# Kerodon

$\Newextarrow{\xRightarrow}{5,5}{0x21D2}$ $\newcommand\empty{}$

Proposition 8.1.1.15. Let $U: \operatorname{\mathcal{C}}\rightarrow \operatorname{\mathcal{D}}$ be an inner fibration of simplicial sets. Then the projection maps of Notation 8.1.1.6 determine a left fibration of simplicial sets

$\operatorname{Tw}(\operatorname{\mathcal{C}}) \rightarrow (\operatorname{\mathcal{C}}^{\operatorname{op}} \times \operatorname{\mathcal{C}}) \times _{ ( \operatorname{\mathcal{D}}^{\operatorname{op}} \times \operatorname{\mathcal{D}}) } \operatorname{Tw}(\operatorname{\mathcal{D}}).$

Proof. Fix a pair of integers $0 < i \leq n$; we wish to show that every lifting problem

8.2
$$\begin{gathered}\label{equation:twisted-arrow-left-fibration} \xymatrix@R =50pt@C=50pt{ \Lambda ^{n}_{n-i} \ar [r] \ar [d] & \operatorname{Tw}(\operatorname{\mathcal{C}}) \ar [d] \\ \Delta ^ n \ar [r] \ar@ {-->}[ur] & (\operatorname{\mathcal{C}}^{\operatorname{op}} \times \operatorname{\mathcal{C}}) \times _{ ( \operatorname{\mathcal{D}}^{\operatorname{op}} \times \operatorname{\mathcal{D}}) } \operatorname{Tw}(\operatorname{\mathcal{D}}) } \end{gathered}$$

For each nonempty subset $S \subseteq [2n+1] = \{ 0 < 1 < \cdots < 2n+1 \}$, let $\sigma _{S}$ denote the corresponding nondegenerate simplex of $\Delta ^{2n+1}$. Let us say that $S$ is basic if it satisfies one of the following conditions:

$(a)$

The set $S$ is contained in $\{ 0 < 1 < \cdots < n \}$.

$(b)$

The set $S$ is contained in $\{ n+1 < n +2 < \cdots < 2n+1 \}$.

$(c)$

There exists an integer $j \neq i$ such that $0 \leq j \leq n$ and $S \cap \{ j, 2n+1- j \} = \emptyset$.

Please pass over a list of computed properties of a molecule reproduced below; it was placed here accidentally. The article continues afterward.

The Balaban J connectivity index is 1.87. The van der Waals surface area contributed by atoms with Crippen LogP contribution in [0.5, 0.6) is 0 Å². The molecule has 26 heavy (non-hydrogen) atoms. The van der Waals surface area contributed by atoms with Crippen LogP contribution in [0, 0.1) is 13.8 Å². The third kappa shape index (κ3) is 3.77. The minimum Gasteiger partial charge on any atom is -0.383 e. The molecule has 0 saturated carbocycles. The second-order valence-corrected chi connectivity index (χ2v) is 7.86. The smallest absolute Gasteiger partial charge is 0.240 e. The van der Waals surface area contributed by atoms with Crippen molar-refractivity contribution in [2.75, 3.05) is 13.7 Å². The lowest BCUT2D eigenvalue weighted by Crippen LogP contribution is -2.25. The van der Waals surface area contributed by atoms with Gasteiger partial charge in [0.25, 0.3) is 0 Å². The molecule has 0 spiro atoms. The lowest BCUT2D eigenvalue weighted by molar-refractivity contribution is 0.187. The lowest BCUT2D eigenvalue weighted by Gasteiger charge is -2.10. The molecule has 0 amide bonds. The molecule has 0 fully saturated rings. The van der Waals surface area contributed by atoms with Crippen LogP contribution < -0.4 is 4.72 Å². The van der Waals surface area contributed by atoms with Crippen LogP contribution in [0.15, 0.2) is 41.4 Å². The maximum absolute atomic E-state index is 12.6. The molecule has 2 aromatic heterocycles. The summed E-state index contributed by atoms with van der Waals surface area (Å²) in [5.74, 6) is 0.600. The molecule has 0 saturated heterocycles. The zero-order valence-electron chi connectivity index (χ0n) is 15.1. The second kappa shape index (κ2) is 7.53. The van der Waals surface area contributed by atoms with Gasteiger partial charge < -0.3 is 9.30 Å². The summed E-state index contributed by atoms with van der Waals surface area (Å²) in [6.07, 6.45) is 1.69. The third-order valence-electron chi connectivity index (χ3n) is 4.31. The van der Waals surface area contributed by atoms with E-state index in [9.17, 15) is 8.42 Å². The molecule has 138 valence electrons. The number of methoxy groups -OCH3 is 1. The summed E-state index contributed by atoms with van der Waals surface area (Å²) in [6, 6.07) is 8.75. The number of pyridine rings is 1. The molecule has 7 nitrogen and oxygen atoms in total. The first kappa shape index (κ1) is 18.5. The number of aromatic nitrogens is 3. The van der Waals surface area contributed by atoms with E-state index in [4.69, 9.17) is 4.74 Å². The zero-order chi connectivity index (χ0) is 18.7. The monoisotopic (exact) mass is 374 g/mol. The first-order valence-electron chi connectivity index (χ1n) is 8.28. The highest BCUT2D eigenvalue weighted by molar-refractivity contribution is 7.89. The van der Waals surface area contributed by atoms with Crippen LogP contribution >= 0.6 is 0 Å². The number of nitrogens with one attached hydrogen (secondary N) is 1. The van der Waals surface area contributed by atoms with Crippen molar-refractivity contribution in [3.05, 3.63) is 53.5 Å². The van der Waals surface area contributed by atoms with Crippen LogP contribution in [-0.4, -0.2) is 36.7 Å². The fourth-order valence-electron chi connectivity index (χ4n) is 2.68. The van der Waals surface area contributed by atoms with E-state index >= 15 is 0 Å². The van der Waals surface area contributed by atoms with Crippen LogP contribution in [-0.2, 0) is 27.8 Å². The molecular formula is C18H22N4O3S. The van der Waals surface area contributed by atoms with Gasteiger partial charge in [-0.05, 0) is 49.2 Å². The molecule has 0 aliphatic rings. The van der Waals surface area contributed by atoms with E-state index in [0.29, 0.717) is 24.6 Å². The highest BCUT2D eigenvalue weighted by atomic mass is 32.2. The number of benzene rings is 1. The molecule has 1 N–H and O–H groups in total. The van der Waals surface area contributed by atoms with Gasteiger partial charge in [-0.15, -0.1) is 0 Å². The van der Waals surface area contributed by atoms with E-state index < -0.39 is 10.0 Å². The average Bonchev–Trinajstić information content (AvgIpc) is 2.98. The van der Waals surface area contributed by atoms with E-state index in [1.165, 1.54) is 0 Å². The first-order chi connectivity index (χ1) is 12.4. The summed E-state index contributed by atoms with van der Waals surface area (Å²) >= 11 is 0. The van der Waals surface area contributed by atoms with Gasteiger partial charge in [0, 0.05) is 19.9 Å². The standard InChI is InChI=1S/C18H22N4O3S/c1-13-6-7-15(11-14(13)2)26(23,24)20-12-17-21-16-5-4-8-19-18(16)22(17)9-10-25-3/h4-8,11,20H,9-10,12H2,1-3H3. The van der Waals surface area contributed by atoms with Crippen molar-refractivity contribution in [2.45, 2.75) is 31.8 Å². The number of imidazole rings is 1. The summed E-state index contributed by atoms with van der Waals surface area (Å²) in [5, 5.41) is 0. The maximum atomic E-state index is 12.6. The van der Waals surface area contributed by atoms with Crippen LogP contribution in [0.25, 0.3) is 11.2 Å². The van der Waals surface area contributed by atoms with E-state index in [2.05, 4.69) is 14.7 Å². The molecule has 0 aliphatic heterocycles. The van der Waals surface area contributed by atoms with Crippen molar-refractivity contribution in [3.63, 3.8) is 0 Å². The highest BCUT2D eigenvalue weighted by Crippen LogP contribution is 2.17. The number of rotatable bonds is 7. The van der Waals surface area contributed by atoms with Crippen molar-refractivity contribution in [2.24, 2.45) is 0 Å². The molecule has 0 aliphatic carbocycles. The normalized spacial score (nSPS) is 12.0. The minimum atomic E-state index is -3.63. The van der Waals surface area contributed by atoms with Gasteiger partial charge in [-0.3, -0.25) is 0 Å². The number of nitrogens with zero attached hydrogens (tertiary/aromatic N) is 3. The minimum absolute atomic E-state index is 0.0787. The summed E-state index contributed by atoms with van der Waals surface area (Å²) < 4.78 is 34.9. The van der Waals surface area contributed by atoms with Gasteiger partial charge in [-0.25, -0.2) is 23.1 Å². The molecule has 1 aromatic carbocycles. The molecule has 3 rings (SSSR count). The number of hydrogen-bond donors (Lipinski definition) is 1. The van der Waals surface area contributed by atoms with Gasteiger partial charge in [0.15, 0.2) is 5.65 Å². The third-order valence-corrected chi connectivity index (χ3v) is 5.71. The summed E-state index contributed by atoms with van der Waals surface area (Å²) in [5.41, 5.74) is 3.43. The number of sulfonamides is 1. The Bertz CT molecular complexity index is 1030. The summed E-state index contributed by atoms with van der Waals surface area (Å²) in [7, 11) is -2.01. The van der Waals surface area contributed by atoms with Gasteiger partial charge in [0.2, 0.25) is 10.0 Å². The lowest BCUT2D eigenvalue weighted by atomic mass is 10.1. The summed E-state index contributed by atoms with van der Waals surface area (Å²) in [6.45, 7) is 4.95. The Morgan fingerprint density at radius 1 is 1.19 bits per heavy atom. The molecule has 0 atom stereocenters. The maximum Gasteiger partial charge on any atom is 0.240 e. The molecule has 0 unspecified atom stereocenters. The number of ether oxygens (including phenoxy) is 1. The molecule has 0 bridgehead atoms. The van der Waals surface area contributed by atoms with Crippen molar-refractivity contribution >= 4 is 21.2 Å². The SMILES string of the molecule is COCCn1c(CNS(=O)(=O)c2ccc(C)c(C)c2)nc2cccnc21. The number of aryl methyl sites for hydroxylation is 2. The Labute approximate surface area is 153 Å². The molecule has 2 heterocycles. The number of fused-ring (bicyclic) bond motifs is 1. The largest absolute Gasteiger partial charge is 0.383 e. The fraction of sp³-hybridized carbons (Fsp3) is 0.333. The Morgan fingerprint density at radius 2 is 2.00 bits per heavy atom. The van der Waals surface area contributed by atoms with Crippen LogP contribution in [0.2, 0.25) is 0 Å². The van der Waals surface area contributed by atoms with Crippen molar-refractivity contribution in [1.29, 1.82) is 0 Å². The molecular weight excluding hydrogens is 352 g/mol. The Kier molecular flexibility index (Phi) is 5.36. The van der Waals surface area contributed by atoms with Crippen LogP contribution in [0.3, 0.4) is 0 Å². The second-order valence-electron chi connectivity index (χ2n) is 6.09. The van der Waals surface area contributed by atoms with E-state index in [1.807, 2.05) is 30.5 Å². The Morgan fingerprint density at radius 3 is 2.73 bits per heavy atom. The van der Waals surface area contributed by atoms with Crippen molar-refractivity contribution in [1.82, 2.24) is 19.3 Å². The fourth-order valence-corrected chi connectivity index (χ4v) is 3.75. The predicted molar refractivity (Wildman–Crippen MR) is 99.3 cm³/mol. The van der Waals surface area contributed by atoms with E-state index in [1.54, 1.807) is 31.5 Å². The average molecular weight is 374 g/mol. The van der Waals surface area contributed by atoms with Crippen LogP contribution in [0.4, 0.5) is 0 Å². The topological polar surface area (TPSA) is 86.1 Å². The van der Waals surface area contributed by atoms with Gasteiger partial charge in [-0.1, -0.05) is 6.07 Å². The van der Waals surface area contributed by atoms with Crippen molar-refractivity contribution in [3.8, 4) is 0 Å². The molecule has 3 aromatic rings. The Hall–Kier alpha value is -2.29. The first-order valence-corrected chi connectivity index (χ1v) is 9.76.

Let $K_0 \subseteq \Delta ^{2n+1}$ be the simplicial subset whose nondegenerate simplices have the form $\sigma _{S}$, where $S$ is basic. Unwinding the definitions, we can rewrite (8.2) as a lifting problem

$\xymatrix@R =50pt@C=50pt{ K_0 \ar [d] \ar [r] & \operatorname{\mathcal{C}}\ar [d]^{U} \\ \Delta ^{2n+1} \ar [r] \ar@ {-->}[ur] & \operatorname{\mathcal{D}}. }$

Since $U$ is an inner fibration, it will suffice to show that the inclusion $K_0 \hookrightarrow \Delta ^{2n+1}$ is an inner anodyne map of simplicial sets.

We now introduce two more collections of subsets of $[2n+1]$.

• We say that a subset $S \subseteq [2n+1]$ is primary if it is not basic, the intersection $S \cap \{ 0, 1, \cdots , i-1\}$ is empty, and $2n+1-i \in S$.

• We say that a subset $S \subseteq [2n+1]$ is secondary if it is not basic, the intersection $S \cap \{ 0, 1, \cdots , i-1 \}$ is nonempty, and $i \in S$.

Let $\{ S_1, S_2, \cdots , S_ m \}$ be an ordering of the collection of all subsets of $[2n+1]$ which are either primary or secondary, satisfying the following conditions:

• The sequence of cardinalities $| S_1 |, |S_2 |, \cdots , |S_ m |$ is nondecreasing. That is, for $1 \leq p \leq q \leq m$, we have $|S_ p | \leq | S_{q} |$.

• If $|S_ p| = |S_ q|$ for $p \leq q$ and $S_{q}$ is primary, then $S_ p$ is also primary.

For $1 \leq q \leq m$, let $\sigma _{q} \subseteq \Delta ^{2n+1}$ denote the simplex spanned by the vertices of $S_ q$, and let $K_{q}$ denote the union of $K_0$ with the simplices $\{ \sigma _1, \sigma _2, \cdots , \sigma _ q \}$. We have inclusion maps

$K_0 \hookrightarrow K_1 \hookrightarrow K_{2} \hookrightarrow \cdots \hookrightarrow K_{m}.$

Note that we have $\sigma _{m} = K_{m} = \Delta ^{2n+1}$ (since the set $[2n+1]$ is secondary). It will therefore suffice to show that for $1 \leq q \leq m$, the inclusion map $K_{q-1} \hookrightarrow K_{q}$ is inner anodyne.

In what follows, we regard $q$ as fixed. Let $d$ be the dimension of the simplex $\sigma _{q}$. Let us abuse notation by identifying $\sigma _{q}$ with a morphism of simplicial sets $\Delta ^{d} \rightarrow K_{q} \subseteq \Delta ^{2n+1}$, and set $L = \sigma _{q}^{-1} K_{q-1} \subseteq \Delta ^{d}$. To complete the proof, it will suffice to show that $L$ is an inner horn of $\Delta ^ d$, so that the diagram of simplicial sets

$\xymatrix@R =50pt@C=50pt{ L \ar [r] \ar [d] & K_{q-1} \ar [d] \\ \Delta ^{d} \ar [r]^-{ \sigma _ q} & K_{q}. }$

is a pushout square by virtue of Lemma 3.1.2.11.